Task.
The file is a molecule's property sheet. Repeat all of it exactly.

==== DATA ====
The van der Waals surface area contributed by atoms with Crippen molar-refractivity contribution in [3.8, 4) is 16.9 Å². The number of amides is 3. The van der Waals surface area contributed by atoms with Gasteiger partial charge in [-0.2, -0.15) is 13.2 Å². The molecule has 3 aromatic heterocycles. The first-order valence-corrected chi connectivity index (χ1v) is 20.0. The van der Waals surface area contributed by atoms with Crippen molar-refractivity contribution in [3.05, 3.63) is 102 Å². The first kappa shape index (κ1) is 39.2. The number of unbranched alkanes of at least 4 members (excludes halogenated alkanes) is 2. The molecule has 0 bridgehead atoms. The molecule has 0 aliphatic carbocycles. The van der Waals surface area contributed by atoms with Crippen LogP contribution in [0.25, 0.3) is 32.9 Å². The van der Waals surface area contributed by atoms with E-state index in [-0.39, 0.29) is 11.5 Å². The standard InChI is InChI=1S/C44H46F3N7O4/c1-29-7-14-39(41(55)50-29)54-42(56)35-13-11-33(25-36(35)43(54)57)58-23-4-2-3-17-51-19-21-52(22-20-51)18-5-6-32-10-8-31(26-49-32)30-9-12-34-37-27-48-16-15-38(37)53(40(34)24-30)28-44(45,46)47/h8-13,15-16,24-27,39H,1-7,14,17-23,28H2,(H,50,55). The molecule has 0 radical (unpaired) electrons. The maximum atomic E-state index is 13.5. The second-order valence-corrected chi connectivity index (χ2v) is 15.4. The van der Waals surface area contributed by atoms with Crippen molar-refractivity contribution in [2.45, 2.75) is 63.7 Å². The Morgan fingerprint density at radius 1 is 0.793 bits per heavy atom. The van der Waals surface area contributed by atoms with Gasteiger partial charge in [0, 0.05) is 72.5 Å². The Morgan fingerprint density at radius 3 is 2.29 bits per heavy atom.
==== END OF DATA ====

The van der Waals surface area contributed by atoms with Crippen molar-refractivity contribution in [3.8, 4) is 16.9 Å². The number of amides is 3. The van der Waals surface area contributed by atoms with Gasteiger partial charge in [-0.2, -0.15) is 13.2 Å². The molecule has 3 aromatic heterocycles. The first-order valence-corrected chi connectivity index (χ1v) is 20.0. The van der Waals surface area contributed by atoms with Crippen molar-refractivity contribution in [3.05, 3.63) is 102 Å². The first kappa shape index (κ1) is 39.2. The number of unbranched alkanes of at least 4 members (excludes halogenated alkanes) is 2. The molecule has 0 bridgehead atoms. The molecule has 0 aliphatic carbocycles. The van der Waals surface area contributed by atoms with Crippen LogP contribution in [0.25, 0.3) is 32.9 Å². The van der Waals surface area contributed by atoms with E-state index in [-0.39, 0.29) is 11.5 Å². The standard InChI is InChI=1S/C44H46F3N7O4/c1-29-7-14-39(41(55)50-29)54-42(56)35-13-11-33(25-36(35)43(54)57)58-23-4-2-3-17-51-19-21-52(22-20-51)18-5-6-32-10-8-31(26-49-32)30-9-12-34-37-27-48-16-15-38(37)53(40(34)24-30)28-44(45,46)47/h8-13,15-16,24-27,39H,1-7,14,17-23,28H2,(H,50,55). The molecule has 0 radical (unpaired) electrons. The maximum atomic E-state index is 13.5. The second-order valence-corrected chi connectivity index (χ2v) is 15.4. The van der Waals surface area contributed by atoms with Crippen molar-refractivity contribution in [2.45, 2.75) is 63.7 Å². The Morgan fingerprint density at radius 1 is 0.793 bits per heavy atom. The van der Waals surface area contributed by atoms with Gasteiger partial charge in [0, 0.05) is 72.5 Å². The Morgan fingerprint density at radius 3 is 2.29 bits per heavy atom.